Inside the house, the fire would be roaring in the living-room grate. Already set out on the table would be cups, saucers and plates and, in a prominent position, the big, square gramophone with, beside it, a small pile of LPs in their brown paper sleeves. I knew what I was going to hear. I was going to hear the resonant voice of the famous Welsh actor Emlyn Williams, reading Dylan Thomas’s wonderful evocation of being a child in Wales at Christmas time. Read the rest of this entry »

Storytelling Starters ~ Memory of place

December 19th, 2020

A week today it will be Boxing Day. Because I don’t like boxing as a sport, I always used to feel a bit disconcerted about what Boxing Day was all about. Then I began to realise that it had nothing to do with the smashing of fists, person against person. What it meant – am I right? – was giving people bits of money in what might be called their begging box.

This year on Boxing Day I’ll be feeling deprived. Normally I’d be in Pembrokeshire and, unless the weather was absolutely ghastly, I’d surely be walking on Whitesands Beach at some point during the day. But this year, Covid restrictions have got in the way, preventing us from driving down to West Wales and staying there a week or two as we usually do. So until the restrictions relax, I’m missing my beach and the little headland where my father used to tell me how the raging monster, the Twrch Trwyth,   came rampaging onto land after its journey across the sea from Ireland. Or where, in contrast, he would also tell me how it was the place of peace from which St Patrick set out on his journey across the sea to convert the Irish people to Christianity.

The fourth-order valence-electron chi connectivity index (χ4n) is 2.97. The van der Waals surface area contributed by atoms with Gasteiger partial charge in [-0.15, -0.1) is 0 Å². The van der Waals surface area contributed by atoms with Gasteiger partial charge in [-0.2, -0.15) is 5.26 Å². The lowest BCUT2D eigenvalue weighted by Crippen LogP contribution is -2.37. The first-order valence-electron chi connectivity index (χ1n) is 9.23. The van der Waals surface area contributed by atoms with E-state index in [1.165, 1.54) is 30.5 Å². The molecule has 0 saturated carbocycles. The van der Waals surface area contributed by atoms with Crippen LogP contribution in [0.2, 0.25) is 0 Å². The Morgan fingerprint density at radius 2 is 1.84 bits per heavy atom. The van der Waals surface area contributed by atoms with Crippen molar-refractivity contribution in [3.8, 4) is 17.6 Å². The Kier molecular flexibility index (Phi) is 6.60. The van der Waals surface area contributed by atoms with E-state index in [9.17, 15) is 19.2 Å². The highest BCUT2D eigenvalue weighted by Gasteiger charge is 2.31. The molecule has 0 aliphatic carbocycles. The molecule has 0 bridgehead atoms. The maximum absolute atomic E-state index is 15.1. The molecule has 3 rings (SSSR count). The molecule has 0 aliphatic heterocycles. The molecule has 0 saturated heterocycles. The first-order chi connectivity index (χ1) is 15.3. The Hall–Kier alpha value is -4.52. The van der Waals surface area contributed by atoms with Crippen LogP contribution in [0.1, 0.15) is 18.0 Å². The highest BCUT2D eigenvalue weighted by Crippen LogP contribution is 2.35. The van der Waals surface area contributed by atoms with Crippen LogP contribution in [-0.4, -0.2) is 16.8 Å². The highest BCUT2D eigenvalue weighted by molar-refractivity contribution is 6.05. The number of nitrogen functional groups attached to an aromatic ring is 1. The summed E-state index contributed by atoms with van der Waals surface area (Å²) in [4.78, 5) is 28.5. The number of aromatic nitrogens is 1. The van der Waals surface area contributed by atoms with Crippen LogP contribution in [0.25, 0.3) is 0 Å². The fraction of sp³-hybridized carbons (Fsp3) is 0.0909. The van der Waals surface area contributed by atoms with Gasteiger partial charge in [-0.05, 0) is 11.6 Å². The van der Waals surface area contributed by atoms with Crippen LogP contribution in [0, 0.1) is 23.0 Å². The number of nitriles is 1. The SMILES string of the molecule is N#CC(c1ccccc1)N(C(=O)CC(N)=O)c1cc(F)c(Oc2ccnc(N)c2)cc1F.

Especially when the tide is out, Whitesands is a huge expanse of sand. It’s one of the places where I used regularly to go to swim when I was a teenager. In younger years, my family had stayed there for caravan holidays. Even now, it’s the place to which I return in my mind when I need to be calm. Yet, although in that sense it is essentially, for me, a place of solace and peace, it is also now in practical fact abuzz with visitors on most days at most times of the year. Surfers in wet-suits abound. Likewise people of all ages consuming ice-cream cones. Read the rest of this entry »